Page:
Soon enough though he came down the trail, ready for some supper. He had managed to get back to the car just as the rain started, so he decided (wisely) to just wait out the rain before heading out on the hike. After almost 18 miles of running, and a 2.5 mile hike to the cabin, he was justifiably wiped. We started up a dinner of pancakes and sat down at the table to enjoy one final camp meal. I enjoyed a beer while we ate, and then headed to bed to finish my second book of the trip.

Morning came, and I was awake early (as usual). I headed down to the lake to get a nice sunrise pic (in the header above), and then we started our packing for the trip home. Maybe it was a bit of caffeine in my system, but the hike out to the car went super smooth, and I was feeling on top of the world. We managed to hike UP the hill 12 minutes faster than it took Lisa and I to hike down. We arrived at the car and drove back to the modern campground for a quick shower before the long ride home.

IMG_20180806_090941.jpgI feel like I learned a LOT on this trip. Mike was an excellent guide, and taught us solid Leave No Trace principles. I also learned about what I like and don’t like, and how I’d plan the next trip that we take.

Some of the lessons:

  • ALWAYS pack for rain. It doesn’t matter what the weather forecast said two days ago. Always bring your pack cover.
  • I know how to poop in the woods now.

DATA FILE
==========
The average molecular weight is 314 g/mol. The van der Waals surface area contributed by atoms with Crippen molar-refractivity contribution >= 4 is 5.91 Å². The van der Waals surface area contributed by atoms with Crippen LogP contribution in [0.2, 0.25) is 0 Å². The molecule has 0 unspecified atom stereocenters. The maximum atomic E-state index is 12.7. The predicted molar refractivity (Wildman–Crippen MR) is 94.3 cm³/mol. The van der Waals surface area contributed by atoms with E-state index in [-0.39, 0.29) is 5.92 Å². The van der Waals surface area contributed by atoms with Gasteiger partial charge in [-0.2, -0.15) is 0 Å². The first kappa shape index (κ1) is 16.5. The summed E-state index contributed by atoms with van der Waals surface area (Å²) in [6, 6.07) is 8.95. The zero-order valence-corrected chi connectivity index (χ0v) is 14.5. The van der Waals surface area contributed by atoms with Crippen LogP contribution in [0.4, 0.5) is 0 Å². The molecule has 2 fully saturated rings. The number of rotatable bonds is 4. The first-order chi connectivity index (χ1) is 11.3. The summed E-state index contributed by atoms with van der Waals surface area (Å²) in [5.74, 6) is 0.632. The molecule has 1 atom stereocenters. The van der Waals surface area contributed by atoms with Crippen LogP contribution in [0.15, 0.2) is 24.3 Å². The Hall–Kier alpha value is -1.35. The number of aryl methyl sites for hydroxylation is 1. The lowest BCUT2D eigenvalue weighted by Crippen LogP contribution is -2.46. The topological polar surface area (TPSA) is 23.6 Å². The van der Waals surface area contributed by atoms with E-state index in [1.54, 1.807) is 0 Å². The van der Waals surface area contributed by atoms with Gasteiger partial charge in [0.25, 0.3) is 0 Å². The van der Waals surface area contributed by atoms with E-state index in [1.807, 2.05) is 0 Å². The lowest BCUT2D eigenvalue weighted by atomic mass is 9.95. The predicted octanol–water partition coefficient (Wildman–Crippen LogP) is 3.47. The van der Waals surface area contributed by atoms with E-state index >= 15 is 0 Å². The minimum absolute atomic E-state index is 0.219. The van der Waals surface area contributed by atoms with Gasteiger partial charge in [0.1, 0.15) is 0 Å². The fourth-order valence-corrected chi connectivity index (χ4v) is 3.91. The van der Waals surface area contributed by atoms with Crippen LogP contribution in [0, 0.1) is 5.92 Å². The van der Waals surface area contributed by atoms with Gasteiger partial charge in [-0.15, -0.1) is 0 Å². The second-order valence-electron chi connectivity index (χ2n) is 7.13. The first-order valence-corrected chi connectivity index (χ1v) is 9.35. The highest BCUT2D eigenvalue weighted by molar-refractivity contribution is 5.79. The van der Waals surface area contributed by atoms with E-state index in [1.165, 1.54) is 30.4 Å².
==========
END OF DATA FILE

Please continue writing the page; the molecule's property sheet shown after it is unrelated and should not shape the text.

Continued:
• Packing gear for both back country camping and running is tough. Many things are shared, but when you’re running long distances in the woods, you need the right gear.
  • There’s a lot you can do for food beyond just dehydrated camp meals.
  • You don’t need as much as you think you do, and you can get by with a lot less.

Overall, this was an amazing adventure. It wasn’t much like a vacation, because we were working hard a lot. But, it was something incredible and memorable. I commented to our group that it felt like running an ultramarathon. It was tough and difficult, but incredibly fulfilling. I just needed a few days to recover when I got done!

I’m not sure what the next back country trip for us will be. We’ve got some camper trips coming up soon, but at least we have all the right gear for when we want to venture out again. I’ll be posting some reviews of our gear in future blogs, as well as a list of all the things we brought. I’m very happy with almost all of our gear, and frankly, I don’t think we need to change much.